Judge Frances McIntyre extended the temporary restraining order, barring Boston from evicting the Occupy Boston campers, until she issues her decision on a preliminary injunction -- which she hopes to do "on or before December 15."
That's a short-term victory for the movement, and in my opinion not a small one -- the city provided some compelling testimony regarding the safety hazards at the encampment, which could easily have persuaded McIntyre to act more swiftly, or even to lift the restraining order. My interpretation -- and it's just my own -- is that the extension of the temporary restraining order suggests that McIntyre will focus her decision on the bigger legal issues that I overviewed in my article last week.
More on those issues below, but first, the testimony of Fire Marshall Bart Shea. As he described it, the encampment is a death trap waiting to happen. Any number of things Shea observed at the camp could start a fire -- he was particularly apalled at the cigarette butts strewn all over the ground. Any small fire would spread rapidly, due to the closeness of the tents, and the large amounts of combustible material. If such a fire started, particularly at night, occupants would be trapped and/or trample one another, because of a variety of egress issues, including narrow passageways, and tent stakes that would serve as trip wires. In addition, Shea could find only two or three extinguishers, which would be too far away to likely be much help.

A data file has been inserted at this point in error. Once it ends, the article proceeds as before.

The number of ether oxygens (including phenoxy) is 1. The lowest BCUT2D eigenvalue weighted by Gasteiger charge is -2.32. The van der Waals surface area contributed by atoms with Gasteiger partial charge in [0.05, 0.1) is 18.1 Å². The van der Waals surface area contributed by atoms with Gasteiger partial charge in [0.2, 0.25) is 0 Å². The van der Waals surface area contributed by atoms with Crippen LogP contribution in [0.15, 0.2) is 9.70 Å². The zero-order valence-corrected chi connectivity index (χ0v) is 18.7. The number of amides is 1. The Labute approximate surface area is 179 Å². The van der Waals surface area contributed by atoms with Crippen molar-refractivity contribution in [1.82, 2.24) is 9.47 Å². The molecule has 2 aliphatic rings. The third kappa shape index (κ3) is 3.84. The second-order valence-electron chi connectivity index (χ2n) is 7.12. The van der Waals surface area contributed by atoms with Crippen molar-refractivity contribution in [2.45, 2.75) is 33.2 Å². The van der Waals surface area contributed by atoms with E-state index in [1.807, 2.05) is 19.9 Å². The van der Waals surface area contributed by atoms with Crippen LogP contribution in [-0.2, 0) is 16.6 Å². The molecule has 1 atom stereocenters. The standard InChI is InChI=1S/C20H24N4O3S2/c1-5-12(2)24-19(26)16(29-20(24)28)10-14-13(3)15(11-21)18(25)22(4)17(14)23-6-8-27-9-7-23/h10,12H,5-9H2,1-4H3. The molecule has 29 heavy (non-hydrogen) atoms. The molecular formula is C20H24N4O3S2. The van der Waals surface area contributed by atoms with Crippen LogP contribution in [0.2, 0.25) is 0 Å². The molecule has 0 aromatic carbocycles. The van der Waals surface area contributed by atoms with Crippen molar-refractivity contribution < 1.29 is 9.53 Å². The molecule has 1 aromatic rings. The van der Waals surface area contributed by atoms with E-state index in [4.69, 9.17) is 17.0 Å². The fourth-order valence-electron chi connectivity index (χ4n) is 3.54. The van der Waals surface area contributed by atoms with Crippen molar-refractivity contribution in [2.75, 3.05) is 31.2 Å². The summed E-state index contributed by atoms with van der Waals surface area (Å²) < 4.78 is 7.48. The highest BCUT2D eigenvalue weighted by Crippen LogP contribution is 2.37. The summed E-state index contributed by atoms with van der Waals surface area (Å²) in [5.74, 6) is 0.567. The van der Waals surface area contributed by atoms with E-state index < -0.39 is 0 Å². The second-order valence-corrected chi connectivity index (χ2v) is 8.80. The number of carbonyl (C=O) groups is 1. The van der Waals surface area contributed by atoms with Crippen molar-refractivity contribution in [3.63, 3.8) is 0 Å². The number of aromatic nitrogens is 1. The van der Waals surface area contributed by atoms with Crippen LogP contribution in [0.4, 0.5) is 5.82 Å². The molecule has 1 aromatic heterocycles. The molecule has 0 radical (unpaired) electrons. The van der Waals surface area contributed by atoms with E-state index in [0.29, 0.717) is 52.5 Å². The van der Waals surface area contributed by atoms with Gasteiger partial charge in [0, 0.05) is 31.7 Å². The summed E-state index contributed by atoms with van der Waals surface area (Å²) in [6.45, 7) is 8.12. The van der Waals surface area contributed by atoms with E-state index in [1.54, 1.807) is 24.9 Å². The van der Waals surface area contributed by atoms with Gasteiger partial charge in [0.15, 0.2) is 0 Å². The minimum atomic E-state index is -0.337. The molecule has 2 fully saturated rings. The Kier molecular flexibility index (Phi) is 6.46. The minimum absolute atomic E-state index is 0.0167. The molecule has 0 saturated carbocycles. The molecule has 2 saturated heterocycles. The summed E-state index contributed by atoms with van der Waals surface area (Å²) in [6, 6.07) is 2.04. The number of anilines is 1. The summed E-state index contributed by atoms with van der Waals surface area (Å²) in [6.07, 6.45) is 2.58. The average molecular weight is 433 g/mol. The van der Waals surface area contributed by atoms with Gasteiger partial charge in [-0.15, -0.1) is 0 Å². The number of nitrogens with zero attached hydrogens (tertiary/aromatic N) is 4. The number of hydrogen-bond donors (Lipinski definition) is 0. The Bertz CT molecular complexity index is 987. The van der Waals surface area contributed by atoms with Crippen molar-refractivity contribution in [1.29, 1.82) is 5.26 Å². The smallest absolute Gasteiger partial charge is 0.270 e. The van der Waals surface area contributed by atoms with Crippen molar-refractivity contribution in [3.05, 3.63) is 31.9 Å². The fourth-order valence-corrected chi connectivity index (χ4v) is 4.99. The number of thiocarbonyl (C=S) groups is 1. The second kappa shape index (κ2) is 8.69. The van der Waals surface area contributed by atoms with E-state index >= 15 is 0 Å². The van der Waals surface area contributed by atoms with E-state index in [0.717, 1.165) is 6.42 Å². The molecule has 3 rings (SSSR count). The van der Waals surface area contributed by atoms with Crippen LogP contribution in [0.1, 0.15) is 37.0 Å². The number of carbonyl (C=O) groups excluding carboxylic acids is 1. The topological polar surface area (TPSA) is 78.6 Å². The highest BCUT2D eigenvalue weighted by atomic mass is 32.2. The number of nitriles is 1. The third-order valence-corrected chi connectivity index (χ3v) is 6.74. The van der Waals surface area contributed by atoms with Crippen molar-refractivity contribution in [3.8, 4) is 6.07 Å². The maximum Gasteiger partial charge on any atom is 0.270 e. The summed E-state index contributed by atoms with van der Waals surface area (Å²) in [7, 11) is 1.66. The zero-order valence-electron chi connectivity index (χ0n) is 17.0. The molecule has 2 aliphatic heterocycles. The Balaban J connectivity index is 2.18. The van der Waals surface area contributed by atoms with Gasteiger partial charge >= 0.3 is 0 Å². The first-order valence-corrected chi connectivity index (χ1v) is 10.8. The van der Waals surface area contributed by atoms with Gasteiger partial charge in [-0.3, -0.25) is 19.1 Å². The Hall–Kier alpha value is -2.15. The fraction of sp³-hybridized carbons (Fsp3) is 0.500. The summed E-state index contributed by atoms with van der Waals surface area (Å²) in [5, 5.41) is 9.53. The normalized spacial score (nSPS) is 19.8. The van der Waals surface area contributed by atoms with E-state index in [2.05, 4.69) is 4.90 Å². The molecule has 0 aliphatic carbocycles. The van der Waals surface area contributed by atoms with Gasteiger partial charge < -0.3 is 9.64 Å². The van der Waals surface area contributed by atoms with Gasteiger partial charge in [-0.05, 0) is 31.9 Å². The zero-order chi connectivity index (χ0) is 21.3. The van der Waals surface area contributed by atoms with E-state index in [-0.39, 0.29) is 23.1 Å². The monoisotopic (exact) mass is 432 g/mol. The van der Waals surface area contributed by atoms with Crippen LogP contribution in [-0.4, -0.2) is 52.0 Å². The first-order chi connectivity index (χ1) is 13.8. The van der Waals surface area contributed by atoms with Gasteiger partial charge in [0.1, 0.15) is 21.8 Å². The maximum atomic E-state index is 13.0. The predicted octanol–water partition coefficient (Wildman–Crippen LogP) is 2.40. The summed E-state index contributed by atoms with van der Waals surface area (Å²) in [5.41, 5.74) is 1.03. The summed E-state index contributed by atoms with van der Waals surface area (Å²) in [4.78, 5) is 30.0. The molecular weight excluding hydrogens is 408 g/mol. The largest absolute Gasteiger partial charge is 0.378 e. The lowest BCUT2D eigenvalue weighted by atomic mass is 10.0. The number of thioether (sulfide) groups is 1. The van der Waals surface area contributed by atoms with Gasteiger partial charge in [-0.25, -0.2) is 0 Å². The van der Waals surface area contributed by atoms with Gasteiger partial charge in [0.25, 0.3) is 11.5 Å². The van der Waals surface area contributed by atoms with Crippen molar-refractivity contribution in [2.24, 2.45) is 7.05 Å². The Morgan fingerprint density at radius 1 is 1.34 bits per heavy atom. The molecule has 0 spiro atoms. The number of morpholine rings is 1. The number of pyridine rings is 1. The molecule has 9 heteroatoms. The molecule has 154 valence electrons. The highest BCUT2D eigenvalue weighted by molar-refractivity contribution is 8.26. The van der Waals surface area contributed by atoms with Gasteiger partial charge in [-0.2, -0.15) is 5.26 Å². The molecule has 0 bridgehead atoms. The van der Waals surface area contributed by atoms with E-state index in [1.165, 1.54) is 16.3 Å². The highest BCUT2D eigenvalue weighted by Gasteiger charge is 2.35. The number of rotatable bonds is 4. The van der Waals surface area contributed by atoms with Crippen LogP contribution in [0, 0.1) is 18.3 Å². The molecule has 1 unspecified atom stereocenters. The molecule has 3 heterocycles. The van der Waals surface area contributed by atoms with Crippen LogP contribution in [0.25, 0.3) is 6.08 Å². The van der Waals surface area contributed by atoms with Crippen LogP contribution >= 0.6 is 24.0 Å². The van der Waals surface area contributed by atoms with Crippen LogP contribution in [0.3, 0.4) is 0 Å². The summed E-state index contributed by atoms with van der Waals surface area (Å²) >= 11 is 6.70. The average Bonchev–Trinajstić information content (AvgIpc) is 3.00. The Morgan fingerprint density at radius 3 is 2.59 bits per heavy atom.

It's understandable that Shea said the conditions "made the hair on the back of my neck stand up." Images of the Station fire catastrophe loomed in my head during his testimony. Judge McIntyre seemed to take interest in the safety issues, interrupting Shea's testimony with some of her own questions. (For example, about the specific hazard posed by blue tarps that Shea mentioned.) And fire is only one safety issue; others are mentioned in affadavits submitted by the city and the Greenway Conservancy. (They are both defendants in the case; McIntyre allowed only one witness for the defense and one for Occupy Boston as the plaintiffs.)
But Shea's case was undermined to an extent by Mayor Tom Menino, who in recent public statements (referenced in the hearing by Occupy attorneys) has seemed to indicate that there is not, at this point, an immediate public-safety threat. In addition, Shea and the fire department do not seem to have taken the kinds of action one might expect from those anticipating an imminent, horrific, mass-casualty conflagration.
On the other hand, it didn't help that Shea testified to problems persisting, or escalating, even after he had pointed them out to someone he took to be in a position of leadership or responsibility. That's part of the problem, of course: Occupy Boston is so leaderless and horizontal and so on that there is nobody who can simply implement changes. In a way, it seems that Boston would need to treat individual campers individually, serving each of them abatement orders (instructions on safety problems they must fix). But if that's the case, that these are all essentially separate individuals each making their own personal, independent decision to camp in Dewey Square, then how can you claim that the encampment delivers a symbolicly expressive message about operating as a more equal society, which is the heart of the argument for the need to have this full-time occupation?